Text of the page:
But resolution -- thanks for responding, by the way -- is fixed in history and geography. That makes the resolution of Chopin infinitely high, as long as you have the information.
As far as standard, it's a symbolic notation and each symbol has a definition attached in its context. As for incompatible extensions? Oh, so not true. A defined extension in the context of composer, geography, and time (as well as, in the past 75 years, by definition from the composer) makes the necessary portion reproducible. What is to be reproduced is specific, and ambiguity is a deliberate part of the system. Knowing the 'extensions' makes the heart of the music reproducible -- as in Berio's "Sequenza" for solo voice, which old-school musicians would see as gibberish, but which, when studied for symbol meaning in context, ends up with performances that are as similar as necessary for compositional depth and ambiguity.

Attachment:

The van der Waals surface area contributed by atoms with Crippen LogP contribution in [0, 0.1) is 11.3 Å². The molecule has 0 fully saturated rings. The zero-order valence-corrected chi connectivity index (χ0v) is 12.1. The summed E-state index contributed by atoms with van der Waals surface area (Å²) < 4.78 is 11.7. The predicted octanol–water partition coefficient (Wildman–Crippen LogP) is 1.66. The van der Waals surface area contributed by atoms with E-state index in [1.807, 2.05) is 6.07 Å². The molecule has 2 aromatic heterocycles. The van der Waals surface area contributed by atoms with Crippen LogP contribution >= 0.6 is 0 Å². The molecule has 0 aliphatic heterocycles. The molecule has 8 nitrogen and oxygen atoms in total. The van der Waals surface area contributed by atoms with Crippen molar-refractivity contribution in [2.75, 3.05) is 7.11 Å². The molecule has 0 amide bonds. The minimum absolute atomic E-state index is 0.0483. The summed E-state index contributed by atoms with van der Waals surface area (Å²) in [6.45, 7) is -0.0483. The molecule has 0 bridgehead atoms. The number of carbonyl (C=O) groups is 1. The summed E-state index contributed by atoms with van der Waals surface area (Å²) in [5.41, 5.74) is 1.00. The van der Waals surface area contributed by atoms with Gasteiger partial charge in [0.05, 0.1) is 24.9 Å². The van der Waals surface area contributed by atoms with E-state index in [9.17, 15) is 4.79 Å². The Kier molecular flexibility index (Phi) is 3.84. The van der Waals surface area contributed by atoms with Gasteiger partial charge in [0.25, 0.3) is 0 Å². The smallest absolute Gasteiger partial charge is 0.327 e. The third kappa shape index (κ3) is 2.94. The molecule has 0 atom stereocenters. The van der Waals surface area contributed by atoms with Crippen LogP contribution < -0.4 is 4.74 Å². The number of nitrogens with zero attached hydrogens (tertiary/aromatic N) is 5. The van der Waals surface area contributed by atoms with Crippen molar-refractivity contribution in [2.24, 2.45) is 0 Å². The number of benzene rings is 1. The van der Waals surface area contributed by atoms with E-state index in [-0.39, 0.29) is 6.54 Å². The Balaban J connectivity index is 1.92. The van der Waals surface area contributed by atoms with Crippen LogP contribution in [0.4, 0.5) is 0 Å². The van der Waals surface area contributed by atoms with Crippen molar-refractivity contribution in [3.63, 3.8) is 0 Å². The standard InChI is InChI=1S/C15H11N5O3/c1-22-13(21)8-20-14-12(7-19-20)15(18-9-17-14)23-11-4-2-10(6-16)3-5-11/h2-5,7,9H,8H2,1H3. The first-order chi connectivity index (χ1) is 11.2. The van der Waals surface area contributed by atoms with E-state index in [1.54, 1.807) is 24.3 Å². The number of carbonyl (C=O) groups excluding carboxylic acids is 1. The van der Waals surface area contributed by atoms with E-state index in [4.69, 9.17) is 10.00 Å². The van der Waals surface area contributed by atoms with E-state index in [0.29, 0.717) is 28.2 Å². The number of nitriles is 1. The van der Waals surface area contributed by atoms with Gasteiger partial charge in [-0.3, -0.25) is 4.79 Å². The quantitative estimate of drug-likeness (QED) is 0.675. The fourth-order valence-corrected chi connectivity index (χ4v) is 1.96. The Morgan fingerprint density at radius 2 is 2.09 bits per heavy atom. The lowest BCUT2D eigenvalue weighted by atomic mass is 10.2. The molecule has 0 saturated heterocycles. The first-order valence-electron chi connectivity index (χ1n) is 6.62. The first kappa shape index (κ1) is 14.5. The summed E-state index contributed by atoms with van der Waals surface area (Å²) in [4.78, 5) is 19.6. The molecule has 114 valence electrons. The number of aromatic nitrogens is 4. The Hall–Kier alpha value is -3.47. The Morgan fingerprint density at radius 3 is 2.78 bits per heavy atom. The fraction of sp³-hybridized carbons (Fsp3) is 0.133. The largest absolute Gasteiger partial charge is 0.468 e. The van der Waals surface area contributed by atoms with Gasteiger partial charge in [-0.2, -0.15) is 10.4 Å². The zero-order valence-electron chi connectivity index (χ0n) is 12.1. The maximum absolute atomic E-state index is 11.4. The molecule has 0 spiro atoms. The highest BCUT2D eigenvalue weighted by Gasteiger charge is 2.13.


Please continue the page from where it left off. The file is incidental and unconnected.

That's where the recording project not only fails, but misrepresents the composers' "programs" themselves -- and why those documents are not programs, and their infinite reproducibility has to do with the human definition, not the mechanical one.